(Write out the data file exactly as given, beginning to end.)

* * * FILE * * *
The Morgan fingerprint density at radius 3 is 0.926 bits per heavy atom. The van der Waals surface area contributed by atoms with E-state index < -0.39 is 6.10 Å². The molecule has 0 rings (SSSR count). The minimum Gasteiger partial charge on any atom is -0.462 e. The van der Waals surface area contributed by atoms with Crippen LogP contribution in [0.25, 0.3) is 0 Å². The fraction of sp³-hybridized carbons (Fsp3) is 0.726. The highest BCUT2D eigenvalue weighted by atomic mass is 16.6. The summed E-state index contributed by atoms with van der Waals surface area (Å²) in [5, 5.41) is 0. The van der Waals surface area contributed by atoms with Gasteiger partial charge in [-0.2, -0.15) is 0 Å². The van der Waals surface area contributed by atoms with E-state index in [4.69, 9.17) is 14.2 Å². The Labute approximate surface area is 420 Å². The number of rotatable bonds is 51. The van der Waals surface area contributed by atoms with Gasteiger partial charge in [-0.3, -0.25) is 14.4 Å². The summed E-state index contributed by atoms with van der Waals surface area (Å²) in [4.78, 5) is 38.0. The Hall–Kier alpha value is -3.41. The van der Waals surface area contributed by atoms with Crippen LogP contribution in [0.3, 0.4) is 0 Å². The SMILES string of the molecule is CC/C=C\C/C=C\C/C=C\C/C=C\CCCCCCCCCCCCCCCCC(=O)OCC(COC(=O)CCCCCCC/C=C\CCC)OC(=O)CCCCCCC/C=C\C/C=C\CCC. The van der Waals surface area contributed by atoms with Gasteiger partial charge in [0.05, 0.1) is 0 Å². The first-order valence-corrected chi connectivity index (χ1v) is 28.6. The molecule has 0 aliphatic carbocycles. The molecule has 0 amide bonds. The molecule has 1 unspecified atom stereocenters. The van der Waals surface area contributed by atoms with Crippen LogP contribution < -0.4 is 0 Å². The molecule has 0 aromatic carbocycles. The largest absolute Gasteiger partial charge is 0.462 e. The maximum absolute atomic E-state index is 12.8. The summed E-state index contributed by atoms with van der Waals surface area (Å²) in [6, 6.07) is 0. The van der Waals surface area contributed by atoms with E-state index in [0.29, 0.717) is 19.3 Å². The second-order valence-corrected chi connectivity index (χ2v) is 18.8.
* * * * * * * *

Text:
The Morgan fingerprint density at radius 3 is 0.926 bits per heavy atom. The van der Waals surface area contributed by atoms with E-state index < -0.39 is 6.10 Å². The molecule has 0 rings (SSSR count). The minimum Gasteiger partial charge on any atom is -0.462 e. The van der Waals surface area contributed by atoms with Crippen LogP contribution in [0.25, 0.3) is 0 Å². The fraction of sp³-hybridized carbons (Fsp3) is 0.726. The highest BCUT2D eigenvalue weighted by atomic mass is 16.6. The summed E-state index contributed by atoms with van der Waals surface area (Å²) in [5, 5.41) is 0. The van der Waals surface area contributed by atoms with Gasteiger partial charge in [-0.2, -0.15) is 0 Å². The van der Waals surface area contributed by atoms with E-state index in [4.69, 9.17) is 14.2 Å². The Labute approximate surface area is 420 Å². The number of rotatable bonds is 51. The van der Waals surface area contributed by atoms with Gasteiger partial charge in [-0.3, -0.25) is 14.4 Å². The summed E-state index contributed by atoms with van der Waals surface area (Å²) in [4.78, 5) is 38.0. The Hall–Kier alpha value is -3.41. The van der Waals surface area contributed by atoms with Crippen LogP contribution in [0.3, 0.4) is 0 Å². The SMILES string of the molecule is CC/C=C\C/C=C\C/C=C\C/C=C\CCCCCCCCCCCCCCCCC(=O)OCC(COC(=O)CCCCCCC/C=C\CCC)OC(=O)CCCCCCC/C=C\C/C=C\CCC. The van der Waals surface area contributed by atoms with Gasteiger partial charge in [0.05, 0.1) is 0 Å². The first-order valence-corrected chi connectivity index (χ1v) is 28.6. The molecule has 0 aliphatic carbocycles. The molecule has 0 amide bonds. The molecule has 1 unspecified atom stereocenters. The van der Waals surface area contributed by atoms with Crippen LogP contribution < -0.4 is 0 Å². The molecule has 0 aromatic carbocycles. The largest absolute Gasteiger partial charge is 0.462 e. The maximum absolute atomic E-state index is 12.8. The summed E-state index contributed by atoms with van der Waals surface area (Å²) in [6, 6.07) is 0. The van der Waals surface area contributed by atoms with E-state index in [0.29, 0.717) is 19.3 Å². The second-order valence-corrected chi connectivity index (χ2v) is 18.8.